Peanuts is a syndicated daily and Sunday American comic strip written and illustrated by Charles M. Schulz that ran from October 2, 1950, to February 13, 2000, continuing in reruns afterward. Peanuts is among the most popular and influential in the history of comic strips, with 17,897 strips published in all, making it "arguably the longest story ever told by one human being". By the time of Schulz's death in 2000, Peanuts ran in over 2,600 newspapers, with a readership of around 355 million in 75 countries, and was translated into 21 languages. It helped to cement the four-panel gag strip as the standard in the United States, and together with its merchandise earned Schulz more than $1 billion.
Peanuts focuses entirely on a social circle of young children, where adults exist but are never seen and rarely heard. The main character, Charlie Brown, is meek, nervous, and lacks self-confidence. He is unable to fly a kite, win a baseball game, or kick a football held by his irascible friend Lucy, who always pulls it away at the last instant.
Peanuts is one of the literate strips with philosophical, psychological, and sociological overtones that flourished in the 1950s. Peanuts's humor is psychologically complex, and the characters' interactions formed a tangle of relationships that drove it.
Peanuts achieved considerable success with its television specials, several of which, including A Charlie Brown Christmas and It's the Great Pumpkin, Charlie Brown, won or were nominated for Emmy Awards. The Peanuts holiday specials remain popular and are broadcast on ABC in the U.S. during the appropriate seasons, since 2001. Peanuts also had successful adaptations in theatre, with the stage musical You're a Good Man, Charlie Brown an oft-performed production. In 2013, TV Guide ranked the Peanuts television specials the fourth-greatest TV cartoon of all time. A computer-animated feature film based on the comic strip, The Peanuts Movie, was released in 2015.
History with the Macy's Parade
Long before Snoopy's signature home had its own float in the parade, a large-scale version of the house appeared on the rear of the You're A Good Man, Charlie Brown float from 1967 to 1968. The float featured paper mache versions of Charlie Brown, Lucy, Linus, and Snoopy, in 1968, Snoopy was replaced by a "gone flying" since the new Aviator Snoopy balloon debuted that year, Additionally, his doghouse would appear atop the America's Comic Stars float from 1983 to 1984, with his best bird buddy, Woodstock.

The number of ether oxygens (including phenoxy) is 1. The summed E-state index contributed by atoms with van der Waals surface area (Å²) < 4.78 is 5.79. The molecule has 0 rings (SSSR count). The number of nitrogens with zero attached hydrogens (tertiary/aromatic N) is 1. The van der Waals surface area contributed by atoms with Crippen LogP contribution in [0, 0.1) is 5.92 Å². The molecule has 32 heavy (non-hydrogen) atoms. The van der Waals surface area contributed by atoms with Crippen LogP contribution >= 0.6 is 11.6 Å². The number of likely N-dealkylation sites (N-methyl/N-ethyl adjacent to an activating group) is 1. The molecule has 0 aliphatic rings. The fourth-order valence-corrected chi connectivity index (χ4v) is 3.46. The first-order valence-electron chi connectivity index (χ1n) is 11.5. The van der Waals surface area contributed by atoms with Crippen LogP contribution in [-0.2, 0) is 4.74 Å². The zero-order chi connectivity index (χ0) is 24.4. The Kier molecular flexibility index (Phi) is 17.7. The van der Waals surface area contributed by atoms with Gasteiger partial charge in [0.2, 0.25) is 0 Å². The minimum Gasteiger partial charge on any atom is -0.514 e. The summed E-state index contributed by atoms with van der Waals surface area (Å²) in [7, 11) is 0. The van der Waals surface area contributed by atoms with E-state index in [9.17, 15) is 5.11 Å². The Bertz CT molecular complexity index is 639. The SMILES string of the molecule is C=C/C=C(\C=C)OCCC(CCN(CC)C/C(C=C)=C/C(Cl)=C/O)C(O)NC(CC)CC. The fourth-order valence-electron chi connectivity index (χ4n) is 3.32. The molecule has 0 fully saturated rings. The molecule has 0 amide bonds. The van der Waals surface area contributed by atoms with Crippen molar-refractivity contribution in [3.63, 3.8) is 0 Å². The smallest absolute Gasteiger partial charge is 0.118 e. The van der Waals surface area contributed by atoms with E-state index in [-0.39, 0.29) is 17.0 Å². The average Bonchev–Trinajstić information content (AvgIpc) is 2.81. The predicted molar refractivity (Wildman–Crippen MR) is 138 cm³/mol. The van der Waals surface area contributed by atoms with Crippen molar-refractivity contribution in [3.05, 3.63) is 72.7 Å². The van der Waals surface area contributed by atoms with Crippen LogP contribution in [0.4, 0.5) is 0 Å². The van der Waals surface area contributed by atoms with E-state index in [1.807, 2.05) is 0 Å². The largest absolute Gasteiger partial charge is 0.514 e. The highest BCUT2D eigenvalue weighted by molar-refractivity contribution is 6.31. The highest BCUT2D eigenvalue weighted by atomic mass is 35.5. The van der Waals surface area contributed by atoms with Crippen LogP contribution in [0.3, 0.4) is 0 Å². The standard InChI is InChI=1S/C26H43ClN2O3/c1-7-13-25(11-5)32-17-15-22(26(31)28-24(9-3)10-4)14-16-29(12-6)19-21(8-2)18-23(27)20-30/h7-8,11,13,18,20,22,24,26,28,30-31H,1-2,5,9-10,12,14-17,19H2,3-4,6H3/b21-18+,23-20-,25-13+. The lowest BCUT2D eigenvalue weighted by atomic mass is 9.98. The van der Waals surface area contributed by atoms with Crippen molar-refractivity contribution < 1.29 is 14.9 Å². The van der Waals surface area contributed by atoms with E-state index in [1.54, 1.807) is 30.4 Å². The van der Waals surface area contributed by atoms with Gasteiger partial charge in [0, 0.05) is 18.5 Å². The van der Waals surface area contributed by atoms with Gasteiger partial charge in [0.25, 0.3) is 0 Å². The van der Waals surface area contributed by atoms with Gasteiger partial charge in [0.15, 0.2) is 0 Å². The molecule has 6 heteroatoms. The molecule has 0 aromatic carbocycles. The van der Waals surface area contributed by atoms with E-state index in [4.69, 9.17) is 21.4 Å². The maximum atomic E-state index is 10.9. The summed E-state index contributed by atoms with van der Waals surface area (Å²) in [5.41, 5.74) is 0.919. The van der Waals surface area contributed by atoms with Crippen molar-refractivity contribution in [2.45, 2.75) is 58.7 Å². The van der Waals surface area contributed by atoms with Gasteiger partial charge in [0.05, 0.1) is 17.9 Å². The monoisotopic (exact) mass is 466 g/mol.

In 1987, the Peanuts Ice Rink debuted, along with the Ice Skating Snoopy balloon. The float made two more appearances before retiring in 1989.
The beloved beagle's famous doghouse was first turned into its own float for the Parade's 80th anniversary in 2006, alongside the Snoopy as the Flying Ace balloon. The float features Snoopy's iconic red doghouse, with Woodstock clearing a landing for the Flying Ace. Walk-around versions of Charlie Brown, Lucy Van Pelt, and Linus Van Pelt also appear on the float.
During the float's 2007 appearance, a flag became detached from the Woodstock figure's hand. In 2012, Charlie Brown was replaced by Snoopy, as Charlie Brown's balloon returned that same year. The float and Charlie Brown balloon would retire shortly after the 2012 Parade.
A new version of the Doghouse float debuted in 2015, to help celebrate the strip's 65th anniversary, as well as the 50th anniversary of the animated special A Charlie Brown Christmas and the release of The Peanuts Movie. The float features Snoopy's blue doghouse, decorated with lights, garland, bows, and bells, alongside a #1 ribbon from the Christmas Decor Contest. On the float, Charlie Brown, Linus and Lucy once again appeared on the float. Although, from 2016 to 2018, Charlie Brown was replaced by Snoopy when his second balloon appeared during that time span. Before the float made its parade debut, The float was shown at the unveiling of the 2015 Macy's holiday windows peanuts display, The float was retired after the 2018 Parade.
A brand-new version of Snoopy's Doghouse debuted in 2019, joining the new Astronaut Snoopy balloon en route to 34th Street. This float was recycled from the previous version, with the Christmas-themed decorations being eliminated from the float altogether, as well as the doghouse itself being changed back to its usual red color scheme. To help accompany the new Astronaut Snoopy balloon, a telescope will also be perched atop the doghouse with Woodstock looking through it, taking the place of the Christmas decorations, as well as Charlie Brown's Christmas tree being replaced with a satellite dish. Charlie Brown appeared on the float alongside 2 special guests - former NASA Astronauts Kay Hire and Dr. Janet Kavandi, As of 2020, The float only made one appearance and is temporarily retired
- The Broadway Cast of You're A Good Man, Charlie Brown (1967-1968)
- Charlie Brown, Lucy, and Linus (2006-2011, 2015)
- Snoopy, Lucy, and Linus (2012, 2016-2018)
- William H. Burland and Uno the Beagle (2008)
- Charlie Brown (2019)
- Former NASA Astronauts Kay Hire and Dr. Janet Kavandi (2019)
- Snoopy's Doghouse is one of the only floats in the current Parade that does not boast a musical performance during the NBC telecast. Other floats that follow this include Tom Turkey and Santa's Sleigh.